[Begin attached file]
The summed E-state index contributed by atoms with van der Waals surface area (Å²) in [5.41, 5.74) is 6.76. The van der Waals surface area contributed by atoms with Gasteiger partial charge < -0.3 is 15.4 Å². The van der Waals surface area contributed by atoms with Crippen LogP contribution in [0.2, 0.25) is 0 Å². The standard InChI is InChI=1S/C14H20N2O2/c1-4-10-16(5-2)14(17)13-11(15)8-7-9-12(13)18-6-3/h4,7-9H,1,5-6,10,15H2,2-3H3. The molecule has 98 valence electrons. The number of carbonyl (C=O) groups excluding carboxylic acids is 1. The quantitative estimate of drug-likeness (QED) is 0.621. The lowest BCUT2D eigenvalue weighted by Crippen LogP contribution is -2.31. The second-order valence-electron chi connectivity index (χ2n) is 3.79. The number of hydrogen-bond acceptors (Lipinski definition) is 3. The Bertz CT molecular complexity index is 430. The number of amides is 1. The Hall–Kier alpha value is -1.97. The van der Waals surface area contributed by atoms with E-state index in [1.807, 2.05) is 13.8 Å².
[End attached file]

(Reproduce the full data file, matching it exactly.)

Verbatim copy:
The summed E-state index contributed by atoms with van der Waals surface area (Å²) in [5.41, 5.74) is 6.76. The van der Waals surface area contributed by atoms with Gasteiger partial charge < -0.3 is 15.4 Å². The van der Waals surface area contributed by atoms with Crippen LogP contribution in [0.2, 0.25) is 0 Å². The standard InChI is InChI=1S/C14H20N2O2/c1-4-10-16(5-2)14(17)13-11(15)8-7-9-12(13)18-6-3/h4,7-9H,1,5-6,10,15H2,2-3H3. The molecule has 98 valence electrons. The number of carbonyl (C=O) groups excluding carboxylic acids is 1. The quantitative estimate of drug-likeness (QED) is 0.621. The lowest BCUT2D eigenvalue weighted by Crippen LogP contribution is -2.31. The second-order valence-electron chi connectivity index (χ2n) is 3.79. The number of hydrogen-bond acceptors (Lipinski definition) is 3. The Bertz CT molecular complexity index is 430. The number of amides is 1. The Hall–Kier alpha value is -1.97. The van der Waals surface area contributed by atoms with E-state index in [1.807, 2.05) is 13.8 Å².